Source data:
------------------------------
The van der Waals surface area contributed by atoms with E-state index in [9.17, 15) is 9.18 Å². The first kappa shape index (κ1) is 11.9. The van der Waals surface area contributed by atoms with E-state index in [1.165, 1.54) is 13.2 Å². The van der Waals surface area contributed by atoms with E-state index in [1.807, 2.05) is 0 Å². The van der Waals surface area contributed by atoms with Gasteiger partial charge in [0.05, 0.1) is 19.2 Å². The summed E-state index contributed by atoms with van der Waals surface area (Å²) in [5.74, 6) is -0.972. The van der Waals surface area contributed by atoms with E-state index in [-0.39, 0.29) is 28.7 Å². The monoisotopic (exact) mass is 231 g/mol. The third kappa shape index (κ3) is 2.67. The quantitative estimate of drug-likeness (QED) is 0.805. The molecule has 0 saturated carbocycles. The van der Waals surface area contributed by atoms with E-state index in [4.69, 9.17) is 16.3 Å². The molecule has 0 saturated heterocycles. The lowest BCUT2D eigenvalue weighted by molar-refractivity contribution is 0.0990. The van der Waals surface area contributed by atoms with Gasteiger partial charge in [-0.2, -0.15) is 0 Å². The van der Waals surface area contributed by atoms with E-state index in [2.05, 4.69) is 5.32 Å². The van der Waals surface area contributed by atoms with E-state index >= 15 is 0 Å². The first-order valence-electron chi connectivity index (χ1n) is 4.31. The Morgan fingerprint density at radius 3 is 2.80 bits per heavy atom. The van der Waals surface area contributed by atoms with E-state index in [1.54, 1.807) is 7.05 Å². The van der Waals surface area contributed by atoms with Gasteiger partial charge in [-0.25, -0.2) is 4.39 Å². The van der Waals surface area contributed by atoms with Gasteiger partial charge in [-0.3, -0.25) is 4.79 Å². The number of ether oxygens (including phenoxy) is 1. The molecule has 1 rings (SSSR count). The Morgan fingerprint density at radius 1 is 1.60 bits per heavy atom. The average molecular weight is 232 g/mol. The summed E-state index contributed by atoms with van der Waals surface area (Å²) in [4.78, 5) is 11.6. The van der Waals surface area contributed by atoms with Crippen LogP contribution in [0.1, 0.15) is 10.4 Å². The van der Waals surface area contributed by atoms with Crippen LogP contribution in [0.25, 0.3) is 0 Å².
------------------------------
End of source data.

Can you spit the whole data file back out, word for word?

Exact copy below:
The van der Waals surface area contributed by atoms with E-state index in [9.17, 15) is 9.18 Å². The first kappa shape index (κ1) is 11.9. The van der Waals surface area contributed by atoms with E-state index in [1.165, 1.54) is 13.2 Å². The van der Waals surface area contributed by atoms with E-state index in [1.807, 2.05) is 0 Å². The van der Waals surface area contributed by atoms with Gasteiger partial charge in [0.05, 0.1) is 19.2 Å². The summed E-state index contributed by atoms with van der Waals surface area (Å²) in [5.74, 6) is -0.972. The van der Waals surface area contributed by atoms with E-state index in [-0.39, 0.29) is 28.7 Å². The monoisotopic (exact) mass is 231 g/mol. The third kappa shape index (κ3) is 2.67. The quantitative estimate of drug-likeness (QED) is 0.805. The molecule has 0 saturated carbocycles. The van der Waals surface area contributed by atoms with E-state index in [4.69, 9.17) is 16.3 Å². The molecule has 0 saturated heterocycles. The lowest BCUT2D eigenvalue weighted by molar-refractivity contribution is 0.0990. The van der Waals surface area contributed by atoms with Gasteiger partial charge in [-0.2, -0.15) is 0 Å². The van der Waals surface area contributed by atoms with E-state index in [2.05, 4.69) is 5.32 Å². The van der Waals surface area contributed by atoms with E-state index >= 15 is 0 Å². The first-order valence-electron chi connectivity index (χ1n) is 4.31. The Morgan fingerprint density at radius 3 is 2.80 bits per heavy atom. The van der Waals surface area contributed by atoms with E-state index in [1.54, 1.807) is 7.05 Å². The van der Waals surface area contributed by atoms with Gasteiger partial charge in [-0.25, -0.2) is 4.39 Å². The van der Waals surface area contributed by atoms with Gasteiger partial charge in [-0.3, -0.25) is 4.79 Å². The number of ether oxygens (including phenoxy) is 1. The molecule has 1 rings (SSSR count). The Morgan fingerprint density at radius 1 is 1.60 bits per heavy atom. The average molecular weight is 232 g/mol. The summed E-state index contributed by atoms with van der Waals surface area (Å²) in [4.78, 5) is 11.6. The van der Waals surface area contributed by atoms with Crippen LogP contribution in [0.1, 0.15) is 10.4 Å². The van der Waals surface area contributed by atoms with Crippen LogP contribution in [0.25, 0.3) is 0 Å².